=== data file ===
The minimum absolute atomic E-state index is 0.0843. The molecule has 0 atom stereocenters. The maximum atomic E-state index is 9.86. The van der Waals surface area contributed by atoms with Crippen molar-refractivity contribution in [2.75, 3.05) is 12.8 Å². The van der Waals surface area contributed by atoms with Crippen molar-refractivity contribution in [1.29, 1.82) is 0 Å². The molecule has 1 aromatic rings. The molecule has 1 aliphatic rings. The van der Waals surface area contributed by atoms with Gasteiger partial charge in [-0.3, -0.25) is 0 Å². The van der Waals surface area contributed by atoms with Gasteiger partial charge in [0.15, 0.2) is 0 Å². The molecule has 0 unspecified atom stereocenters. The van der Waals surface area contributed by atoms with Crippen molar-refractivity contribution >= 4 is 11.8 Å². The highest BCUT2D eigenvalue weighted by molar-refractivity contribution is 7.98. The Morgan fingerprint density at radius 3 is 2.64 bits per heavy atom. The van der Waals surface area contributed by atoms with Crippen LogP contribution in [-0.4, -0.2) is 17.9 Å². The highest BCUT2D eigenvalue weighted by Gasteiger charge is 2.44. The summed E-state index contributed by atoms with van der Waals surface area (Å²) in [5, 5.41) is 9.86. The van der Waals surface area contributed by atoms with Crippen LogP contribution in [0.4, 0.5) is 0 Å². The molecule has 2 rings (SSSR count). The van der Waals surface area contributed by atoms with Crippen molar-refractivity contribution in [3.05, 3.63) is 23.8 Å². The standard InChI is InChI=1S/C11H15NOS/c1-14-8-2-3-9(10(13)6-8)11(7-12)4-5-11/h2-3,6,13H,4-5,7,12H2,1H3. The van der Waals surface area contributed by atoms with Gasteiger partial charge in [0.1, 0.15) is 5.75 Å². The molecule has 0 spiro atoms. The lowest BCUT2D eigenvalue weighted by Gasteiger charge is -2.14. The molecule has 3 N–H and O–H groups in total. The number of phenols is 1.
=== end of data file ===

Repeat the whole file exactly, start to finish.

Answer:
The minimum absolute atomic E-state index is 0.0843. The molecule has 0 atom stereocenters. The maximum atomic E-state index is 9.86. The van der Waals surface area contributed by atoms with Crippen molar-refractivity contribution in [2.75, 3.05) is 12.8 Å². The van der Waals surface area contributed by atoms with Crippen molar-refractivity contribution in [1.29, 1.82) is 0 Å². The molecule has 1 aromatic rings. The molecule has 1 aliphatic rings. The van der Waals surface area contributed by atoms with Gasteiger partial charge in [-0.3, -0.25) is 0 Å². The van der Waals surface area contributed by atoms with Gasteiger partial charge in [0.15, 0.2) is 0 Å². The molecule has 0 unspecified atom stereocenters. The van der Waals surface area contributed by atoms with Crippen molar-refractivity contribution >= 4 is 11.8 Å². The highest BCUT2D eigenvalue weighted by molar-refractivity contribution is 7.98. The Morgan fingerprint density at radius 3 is 2.64 bits per heavy atom. The van der Waals surface area contributed by atoms with Crippen LogP contribution in [-0.4, -0.2) is 17.9 Å². The highest BCUT2D eigenvalue weighted by Gasteiger charge is 2.44. The summed E-state index contributed by atoms with van der Waals surface area (Å²) in [5, 5.41) is 9.86. The van der Waals surface area contributed by atoms with Crippen LogP contribution in [0.4, 0.5) is 0 Å². The molecule has 2 rings (SSSR count). The van der Waals surface area contributed by atoms with Crippen molar-refractivity contribution in [3.05, 3.63) is 23.8 Å². The standard InChI is InChI=1S/C11H15NOS/c1-14-8-2-3-9(10(13)6-8)11(7-12)4-5-11/h2-3,6,13H,4-5,7,12H2,1H3. The van der Waals surface area contributed by atoms with Gasteiger partial charge in [0.1, 0.15) is 5.75 Å². The molecule has 0 spiro atoms. The lowest BCUT2D eigenvalue weighted by Gasteiger charge is -2.14. The molecule has 3 N–H and O–H groups in total. The number of phenols is 1.